Facing the Quality Challenges of Large, High-Precision Tooling

Advanced off-line inspection software speeds up mold manufacturing and assembly for aerospace giant.


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Developing and refining the advanced processes for its manufacturing and assembly operation is no small task for Irvine, CA-based Coast Composites, Inc.—a leading supplier of tooling for large, complex composite parts for the aerospace industry. That’s why when the company started looking for the next generation of technology, it went to a company known to think “big”: Verisurf Software, Inc.

“Some of the high-precision tooling we produce for customers is really huge, up to 100-feet long,” says Steve Anthony, Coast Composites IT manager. Size creates its own set of challenges and opportunities, and has also led Coast to its recent plant expansion from 85,000 sq. feet to over 200,000. Anthony notes, “When you build huge tooling you need lots of room.”

Even though the molds it produces are extremely large (typically 2 to 60 feet long), Coast still must meet precise tolerance requirements to satisfy its customers’ specifications. “We’re talking fine finishes and tolerances of four to five thou over a 50- to 60-foot length,” Anthony explains. “And, like any other QC requirement, we have to be able to prove to our customers that we have met or exceeded their specs. To do that has taken us into some interesting new technologies.”

Originally, company QC was accomplished using probes on their mills. “The problem was probing tied up our machines,” says Anthony. “We did in-process inspection, pulled the parts off to do final assembly, then put the assembly back on the machine to do final inspection. That was time consuming. We needed a better way to do it.” That better way turned out to be portable CMMs.


The Portable CMM Solution

“In a regular job shop, when a part is machined, you either check it on-machine using probing or you take it to a CMM somewhere,” he explains. “In our case, though, the parts are just too big to move. So, we figured out we had to bring the CMM to the parts. So, when the technology for portable CMMs became available, we jumped on it.” After investing in early generation portable laser tracker CMMs. Coast found the technology good, but not perfect.

“Laser trackers are a great concept,” says Anthony, “because they’re fast and accurate over very long distances. However in the beginning, the CAD software that drove those machines wasn’t very powerful. Today that problem has mostly been solved. We’ve been using laser trackers for several years—a major improvement, but still had drawbacks in its software capabilities.”


The Software Key

Real control and power came to Coast Composites’ process with the introduction of Verisurf software—a model-based manufacturing inspection solution that could interface with nearly any measurement metrology devices, including laser trackers.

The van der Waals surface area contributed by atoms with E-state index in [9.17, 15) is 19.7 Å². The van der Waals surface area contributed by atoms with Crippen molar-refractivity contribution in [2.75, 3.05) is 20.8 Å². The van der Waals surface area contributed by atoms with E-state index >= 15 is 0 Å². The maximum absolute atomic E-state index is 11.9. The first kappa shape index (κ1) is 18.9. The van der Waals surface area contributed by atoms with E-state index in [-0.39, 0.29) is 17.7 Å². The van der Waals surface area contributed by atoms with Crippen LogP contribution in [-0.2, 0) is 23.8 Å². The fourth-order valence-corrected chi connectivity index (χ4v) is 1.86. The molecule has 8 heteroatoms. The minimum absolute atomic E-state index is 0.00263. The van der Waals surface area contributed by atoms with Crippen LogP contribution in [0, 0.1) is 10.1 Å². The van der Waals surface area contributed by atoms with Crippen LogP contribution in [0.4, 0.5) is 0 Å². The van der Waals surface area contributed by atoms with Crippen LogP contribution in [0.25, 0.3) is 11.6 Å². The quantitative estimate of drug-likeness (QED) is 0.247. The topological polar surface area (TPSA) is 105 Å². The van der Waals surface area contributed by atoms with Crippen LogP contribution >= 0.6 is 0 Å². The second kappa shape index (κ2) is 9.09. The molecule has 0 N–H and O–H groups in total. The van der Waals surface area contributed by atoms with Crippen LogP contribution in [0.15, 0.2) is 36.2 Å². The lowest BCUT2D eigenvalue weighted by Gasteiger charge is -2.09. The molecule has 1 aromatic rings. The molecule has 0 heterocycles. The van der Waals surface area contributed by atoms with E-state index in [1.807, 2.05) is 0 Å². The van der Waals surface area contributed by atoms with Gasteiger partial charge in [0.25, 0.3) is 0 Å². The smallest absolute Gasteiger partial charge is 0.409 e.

“Verisurf actually sits on top of Mastercam, so it had all the import capabilities of Mastercam. Basically, when you buy Verisurf, you’re buying a seat of Mastercam, too, which provides a full suite of CAD modeling features—including solids, surfaces, wireframe and drafting, plus all the translators we needed for our customers’ CAD platforms. But the main thing was that Verisurf made those laser trackers do everything they’re mechanically capable of doing. Each customer requires different reporting. Verisurf has an HTML-based report format that you can customize—including raw point data,” states Anthony.


Primer: Offline Inspection

For most of its projects, Coast receives a solid model of the component, including the critical dimensions and inspection points.

“For QA purposes, we import the solid model into Verisurf, and then our guys move the laser tracker reflective mirror to collect all the points that have to be verified. They push a button on their pendant and Verisurf records the point, or they can scan thousands of points to get a point cloud in a given area. Either way, Verisurf records it all and compares the data against the model. If there’s a problem, it lets the operator know immediately.

“When you’re inspecting really huge projects, the operator can get too far from the PC monitor to read it, so Verisurf has come up with the ability to transmit the data via wireless to a PDA device, so now the operator can look at his PDA and see what’s happening,” notes Anthony.


Find More Uses

Coast also uses the Verisurf and laser tracker combo during mold assembly. “The system works perfectly to help us locate points on the mold for brackets, holes, etc.,” Anthony explains. “The model tells you where it wants a hole or a part to be assembled. The operator moves the little mirror to find the exact location on the assembly. He marks the spot and he’s done.”

Coast also uses the Verisurf/laser tracker portable system at customer sites to help set up molds. “We use them for leveling, dimensioning and inspection,” he says. “The whole setup consists of the laser tracker and a PC on wheels. It’s very portable.”


Making Offline Inspection Positive

Coast Composites has seen significant benefits since it began using Verisurf with its laser trackers. Anthony states, “The offline system speeds up our manufacturing process by eliminating the need for on-machine inspection; and, it greatly speeds the mold assembly process by allowing us to quickly locate holes and components and level the molds. Also our customers make a lot of revisions that Verisurf can read and then give us the new data we need for checking. I really can’t put a number on our savings, but it has been significant. It can easily equate to weeks in terms of faster throughput.”

The bottom line from Coast’s perspective: “Offline inspection with Verisurf and the laser tracker has allowed us to perform all the QA tasks we need to do to make our customers happy.”